Coppel takes the lead

Nelson Oliveira (Movistar) was keen on repeating his third place from the first time trial and after a slow start, he finished strongly. The Portuguese champion moved into the lead with a time of 32.29 but he never got a chance to sit in the hot seat. Less than two minutes later, Romain Sicard (Direct Energie) powered across the line in a time that was two seconds faster than the Movistar rider.

 

Sicard didn’t get a chance to enjoy his lead either as it was already known that Jerome Coppel (IAM) was faster at every time check. The Worlds bronze medallist maintained the speed and became the first rider to go below 32 minutes with 31.58, beating Sicard by 29 seconds to take the lead.

 

Izagirre moves into the hot seat

Ion Izagirre (Movistar) was one of the outsiders for the stage and after passing the final two checks with the best time, the Basque sprinted across the line in 31.46 to beat Coppel by 12 seconds. He passed Alexey Lutsenko (Astana) relatively early and the Kazakh did well to follow the Movistar and post the sixth best time.

 

Julian Alaphilippe (Etixx-QuickStep) didn’t save any energy and powered to the finish in 33.03 to slot into 9th but it was Thomas De Gendt (Lotto Soudal) that got all the attention. The Belgian had posted the best time at every time check and beat Izagirre by less than a second.

 

Dumoulin crushes the opposition

Sylvain Chavanel (Direct Energie) did a very good time trial on a course that didn’t suit him and posted the fifth best time of 32.27. Moments later Dumoulin hit the finishing straight and after having been the fastest at every time check, he beat De Gendt by 41 seconds with a time of 31.04.

 

Vincenzo Nibali (Astana) certainly didn’t hold anything back and he moved up from time check to time check before crossing the line in fifth with 32.06. He stayed there for around 30 minutes until Stef Clement (IAM) pushed him down one spot with his time of 32.05.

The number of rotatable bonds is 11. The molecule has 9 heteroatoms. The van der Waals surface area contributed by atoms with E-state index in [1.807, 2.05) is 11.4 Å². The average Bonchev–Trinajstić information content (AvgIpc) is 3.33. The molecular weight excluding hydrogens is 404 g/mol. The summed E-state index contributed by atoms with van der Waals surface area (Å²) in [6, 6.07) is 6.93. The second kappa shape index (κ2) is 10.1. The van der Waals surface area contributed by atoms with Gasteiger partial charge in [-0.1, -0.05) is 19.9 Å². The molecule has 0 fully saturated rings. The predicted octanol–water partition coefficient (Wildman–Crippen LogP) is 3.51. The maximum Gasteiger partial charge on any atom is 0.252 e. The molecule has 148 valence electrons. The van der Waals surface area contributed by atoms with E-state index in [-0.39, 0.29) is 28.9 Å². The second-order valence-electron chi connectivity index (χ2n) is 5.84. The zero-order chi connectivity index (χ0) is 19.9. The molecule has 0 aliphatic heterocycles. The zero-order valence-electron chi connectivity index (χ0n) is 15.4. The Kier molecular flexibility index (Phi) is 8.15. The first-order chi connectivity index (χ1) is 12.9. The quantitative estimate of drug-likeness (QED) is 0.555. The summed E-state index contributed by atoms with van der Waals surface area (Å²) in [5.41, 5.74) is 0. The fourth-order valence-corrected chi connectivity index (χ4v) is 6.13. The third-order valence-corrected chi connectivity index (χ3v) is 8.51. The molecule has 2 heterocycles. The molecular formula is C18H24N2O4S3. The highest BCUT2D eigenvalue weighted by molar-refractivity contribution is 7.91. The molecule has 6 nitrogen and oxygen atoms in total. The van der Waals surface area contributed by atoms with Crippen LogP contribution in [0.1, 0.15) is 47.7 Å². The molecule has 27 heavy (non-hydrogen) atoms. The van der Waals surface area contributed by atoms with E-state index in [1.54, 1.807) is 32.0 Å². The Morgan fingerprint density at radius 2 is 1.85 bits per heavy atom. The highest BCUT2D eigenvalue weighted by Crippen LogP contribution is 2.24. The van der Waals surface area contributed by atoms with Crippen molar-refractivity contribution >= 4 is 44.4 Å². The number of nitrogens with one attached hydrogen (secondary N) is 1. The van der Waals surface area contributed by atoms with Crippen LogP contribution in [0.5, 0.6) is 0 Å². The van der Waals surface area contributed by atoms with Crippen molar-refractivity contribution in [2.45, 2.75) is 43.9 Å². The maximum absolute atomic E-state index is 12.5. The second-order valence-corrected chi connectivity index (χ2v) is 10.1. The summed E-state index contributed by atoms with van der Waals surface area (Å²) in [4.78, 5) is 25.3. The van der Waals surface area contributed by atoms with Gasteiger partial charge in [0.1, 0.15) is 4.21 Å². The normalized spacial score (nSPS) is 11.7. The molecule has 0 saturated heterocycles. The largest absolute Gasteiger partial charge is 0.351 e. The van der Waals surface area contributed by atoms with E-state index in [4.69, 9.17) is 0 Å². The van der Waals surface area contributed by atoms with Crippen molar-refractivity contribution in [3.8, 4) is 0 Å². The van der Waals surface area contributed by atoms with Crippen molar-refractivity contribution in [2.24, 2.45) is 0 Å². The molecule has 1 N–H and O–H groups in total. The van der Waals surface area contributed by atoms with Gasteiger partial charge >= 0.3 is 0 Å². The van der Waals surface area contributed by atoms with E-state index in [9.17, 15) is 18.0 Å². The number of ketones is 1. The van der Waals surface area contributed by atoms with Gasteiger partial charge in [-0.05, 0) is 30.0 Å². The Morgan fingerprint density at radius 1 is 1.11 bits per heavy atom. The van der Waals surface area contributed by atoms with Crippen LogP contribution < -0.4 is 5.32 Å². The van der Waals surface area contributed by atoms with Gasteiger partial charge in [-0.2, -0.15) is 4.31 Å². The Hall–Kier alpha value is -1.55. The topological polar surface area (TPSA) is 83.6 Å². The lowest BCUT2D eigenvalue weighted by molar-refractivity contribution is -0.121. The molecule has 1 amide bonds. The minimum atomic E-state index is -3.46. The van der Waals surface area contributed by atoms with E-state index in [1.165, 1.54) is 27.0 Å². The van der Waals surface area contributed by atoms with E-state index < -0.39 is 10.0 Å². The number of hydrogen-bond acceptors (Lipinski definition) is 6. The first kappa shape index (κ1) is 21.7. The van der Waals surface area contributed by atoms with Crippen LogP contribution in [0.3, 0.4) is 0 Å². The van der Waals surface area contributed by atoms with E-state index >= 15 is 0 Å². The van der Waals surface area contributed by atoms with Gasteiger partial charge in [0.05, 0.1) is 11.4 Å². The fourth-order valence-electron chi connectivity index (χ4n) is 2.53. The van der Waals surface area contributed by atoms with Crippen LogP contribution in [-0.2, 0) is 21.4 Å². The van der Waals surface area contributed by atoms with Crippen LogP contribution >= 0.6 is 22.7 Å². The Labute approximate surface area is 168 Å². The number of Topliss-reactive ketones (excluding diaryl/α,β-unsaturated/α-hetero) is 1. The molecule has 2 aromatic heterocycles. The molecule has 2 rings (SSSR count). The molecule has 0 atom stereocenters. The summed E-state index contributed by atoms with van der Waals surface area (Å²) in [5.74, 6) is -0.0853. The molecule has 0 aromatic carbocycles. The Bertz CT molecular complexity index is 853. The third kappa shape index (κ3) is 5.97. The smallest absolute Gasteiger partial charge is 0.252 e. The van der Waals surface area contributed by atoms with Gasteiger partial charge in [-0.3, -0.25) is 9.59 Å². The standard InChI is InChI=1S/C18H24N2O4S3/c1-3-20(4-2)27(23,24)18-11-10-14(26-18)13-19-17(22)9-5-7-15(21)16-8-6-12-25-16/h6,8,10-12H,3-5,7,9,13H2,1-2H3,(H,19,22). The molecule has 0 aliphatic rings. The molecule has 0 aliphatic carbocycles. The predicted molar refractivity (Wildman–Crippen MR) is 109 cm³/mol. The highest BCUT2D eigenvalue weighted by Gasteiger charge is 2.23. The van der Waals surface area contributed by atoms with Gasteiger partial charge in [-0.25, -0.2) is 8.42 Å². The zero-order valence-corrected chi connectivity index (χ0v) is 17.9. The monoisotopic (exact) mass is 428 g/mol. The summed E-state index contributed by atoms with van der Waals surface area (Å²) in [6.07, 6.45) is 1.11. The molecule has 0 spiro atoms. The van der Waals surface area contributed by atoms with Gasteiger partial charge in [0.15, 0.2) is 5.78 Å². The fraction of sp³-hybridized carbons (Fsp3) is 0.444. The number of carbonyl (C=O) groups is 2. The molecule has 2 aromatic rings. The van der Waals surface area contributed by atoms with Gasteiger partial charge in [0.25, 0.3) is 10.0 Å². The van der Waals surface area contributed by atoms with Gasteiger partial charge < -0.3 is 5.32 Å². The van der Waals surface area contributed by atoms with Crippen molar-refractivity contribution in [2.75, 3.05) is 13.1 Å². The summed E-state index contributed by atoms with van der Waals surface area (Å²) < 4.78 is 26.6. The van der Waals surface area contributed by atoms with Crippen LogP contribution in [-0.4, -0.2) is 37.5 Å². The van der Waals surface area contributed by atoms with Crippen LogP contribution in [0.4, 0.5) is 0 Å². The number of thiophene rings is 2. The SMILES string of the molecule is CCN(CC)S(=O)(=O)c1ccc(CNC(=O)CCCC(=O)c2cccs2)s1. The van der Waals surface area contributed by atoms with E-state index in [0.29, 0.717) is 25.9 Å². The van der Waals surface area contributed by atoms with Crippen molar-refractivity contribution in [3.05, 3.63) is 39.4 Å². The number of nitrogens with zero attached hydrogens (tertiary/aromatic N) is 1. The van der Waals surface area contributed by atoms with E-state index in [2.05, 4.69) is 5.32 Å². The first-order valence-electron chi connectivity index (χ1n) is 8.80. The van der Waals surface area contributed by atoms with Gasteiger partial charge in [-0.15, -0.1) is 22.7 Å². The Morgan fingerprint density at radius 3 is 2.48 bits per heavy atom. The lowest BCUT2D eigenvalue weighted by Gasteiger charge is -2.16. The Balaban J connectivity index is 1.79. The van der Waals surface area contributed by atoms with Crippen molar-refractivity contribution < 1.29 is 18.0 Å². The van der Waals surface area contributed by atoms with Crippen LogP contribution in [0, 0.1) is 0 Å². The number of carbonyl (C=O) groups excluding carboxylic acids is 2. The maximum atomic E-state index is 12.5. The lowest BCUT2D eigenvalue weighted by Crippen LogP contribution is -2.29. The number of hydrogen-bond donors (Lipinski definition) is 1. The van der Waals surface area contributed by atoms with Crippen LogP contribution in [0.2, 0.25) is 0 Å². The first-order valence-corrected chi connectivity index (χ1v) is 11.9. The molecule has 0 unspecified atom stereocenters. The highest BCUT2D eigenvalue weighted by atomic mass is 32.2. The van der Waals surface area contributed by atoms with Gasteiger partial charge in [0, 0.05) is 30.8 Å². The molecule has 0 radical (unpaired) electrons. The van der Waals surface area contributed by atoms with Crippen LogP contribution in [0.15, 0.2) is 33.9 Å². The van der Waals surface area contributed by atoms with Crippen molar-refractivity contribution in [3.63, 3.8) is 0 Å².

Good ride by Rodriguez and Meintjes

The GC battle heated up when Joaquim Rodriguez (Katusha) hit the course and the Spaniard did one of the best time trials of his life. Having passed the first time check in the third best time, he maintained his speed to slot into fourth with a time of 31.48.

 

Roman Kreuziger (Tinkoff) had hoped to move up in the GC and he had a good ride to slot into sixth with 32.03 but he ended up losing time to Louis Meintjes (Lampre-Merida). The South African did a fantastic time trial with a time of 31.51 which saw him move into fifth and ultimately finish the stage in 9th.

 

Excellent ride by Aru and Porte

Daniel Martin (Etixx-QuickStep) had a difficult day and could only manage 10th with 32.11, ending the day with the worst time of the top 10 riders. Instead, it was Aru who got all the attention when the Italian stopped the clock in 31.16 to move into second, just 12 seconds behind Dumoulin.

 

Valverde didn’t have his best day and his time of 32.01 was only good enough for 8th. However, it was Porte who everybody waited for after the Australian had been close to Dumoulin at every time check. Unfortunately, the Australian had started too fast and he had to settle for third in the same time as Aru.

 

Froome takes the win

Bardet posted consistently good time check so the French public was jubilant went he crossed the line in 31.25 to slot into fourth. Quintana made a remarkable comeback from his slow start to stop the clock in 31.53, slotting into 9th.

 

Yates had started fast, posting the third best time at the first check, but he suffered in the finale, stopping the clock in 32.06 to slot into 15th. Mollema did even worse as he was two seconds slower than the Brit. Those two riders had barely caught their breath before Froome and appeared and the Brit could raise his arm after crossing the line in 30.43, having beaten Dumoulin by 21 seconds.